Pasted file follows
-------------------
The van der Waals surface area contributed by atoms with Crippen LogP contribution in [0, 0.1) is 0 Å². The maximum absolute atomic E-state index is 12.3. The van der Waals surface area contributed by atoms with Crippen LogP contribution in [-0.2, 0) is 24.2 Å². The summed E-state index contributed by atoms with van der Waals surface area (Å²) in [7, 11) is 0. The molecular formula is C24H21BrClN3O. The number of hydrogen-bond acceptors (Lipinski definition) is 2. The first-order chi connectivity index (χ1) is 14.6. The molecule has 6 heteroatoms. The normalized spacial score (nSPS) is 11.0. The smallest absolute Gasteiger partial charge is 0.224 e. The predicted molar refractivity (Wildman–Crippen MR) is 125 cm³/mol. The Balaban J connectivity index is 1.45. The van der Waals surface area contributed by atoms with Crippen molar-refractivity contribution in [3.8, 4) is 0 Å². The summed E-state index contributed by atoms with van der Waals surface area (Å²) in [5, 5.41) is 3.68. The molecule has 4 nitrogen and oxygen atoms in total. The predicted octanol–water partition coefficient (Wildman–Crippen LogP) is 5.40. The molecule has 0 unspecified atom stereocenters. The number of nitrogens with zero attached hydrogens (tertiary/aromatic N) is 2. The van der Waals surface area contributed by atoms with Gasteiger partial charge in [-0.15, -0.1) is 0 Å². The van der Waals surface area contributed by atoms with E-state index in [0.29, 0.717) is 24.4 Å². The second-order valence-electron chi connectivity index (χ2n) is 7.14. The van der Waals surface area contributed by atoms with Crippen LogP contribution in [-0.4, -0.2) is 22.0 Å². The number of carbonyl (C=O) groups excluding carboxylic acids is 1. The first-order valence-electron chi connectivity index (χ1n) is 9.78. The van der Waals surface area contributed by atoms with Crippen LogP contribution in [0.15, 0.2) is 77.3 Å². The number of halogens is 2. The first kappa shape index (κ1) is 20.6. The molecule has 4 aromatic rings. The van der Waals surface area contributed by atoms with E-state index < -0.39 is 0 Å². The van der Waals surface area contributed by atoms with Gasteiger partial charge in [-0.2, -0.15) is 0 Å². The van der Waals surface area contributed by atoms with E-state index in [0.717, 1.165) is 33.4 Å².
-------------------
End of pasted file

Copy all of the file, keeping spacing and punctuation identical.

The van der Waals surface area contributed by atoms with Crippen LogP contribution in [0, 0.1) is 0 Å². The maximum absolute atomic E-state index is 12.3. The van der Waals surface area contributed by atoms with Crippen LogP contribution in [-0.2, 0) is 24.2 Å². The summed E-state index contributed by atoms with van der Waals surface area (Å²) in [7, 11) is 0. The molecular formula is C24H21BrClN3O. The number of hydrogen-bond acceptors (Lipinski definition) is 2. The first-order chi connectivity index (χ1) is 14.6. The molecule has 6 heteroatoms. The normalized spacial score (nSPS) is 11.0. The smallest absolute Gasteiger partial charge is 0.224 e. The predicted molar refractivity (Wildman–Crippen MR) is 125 cm³/mol. The Balaban J connectivity index is 1.45. The van der Waals surface area contributed by atoms with Crippen molar-refractivity contribution in [3.8, 4) is 0 Å². The summed E-state index contributed by atoms with van der Waals surface area (Å²) in [5, 5.41) is 3.68. The molecule has 4 nitrogen and oxygen atoms in total. The predicted octanol–water partition coefficient (Wildman–Crippen LogP) is 5.40. The molecule has 0 unspecified atom stereocenters. The number of nitrogens with zero attached hydrogens (tertiary/aromatic N) is 2. The van der Waals surface area contributed by atoms with Gasteiger partial charge in [-0.15, -0.1) is 0 Å². The van der Waals surface area contributed by atoms with E-state index in [0.29, 0.717) is 24.4 Å². The second-order valence-electron chi connectivity index (χ2n) is 7.14. The van der Waals surface area contributed by atoms with Crippen LogP contribution in [-0.4, -0.2) is 22.0 Å². The number of carbonyl (C=O) groups excluding carboxylic acids is 1. The first-order valence-electron chi connectivity index (χ1n) is 9.78. The van der Waals surface area contributed by atoms with Crippen LogP contribution in [0.15, 0.2) is 77.3 Å². The number of halogens is 2. The first kappa shape index (κ1) is 20.6. The molecule has 4 aromatic rings. The van der Waals surface area contributed by atoms with E-state index < -0.39 is 0 Å². The van der Waals surface area contributed by atoms with Gasteiger partial charge in [-0.2, -0.15) is 0 Å². The van der Waals surface area contributed by atoms with E-state index in [0.717, 1.165) is 33.4 Å².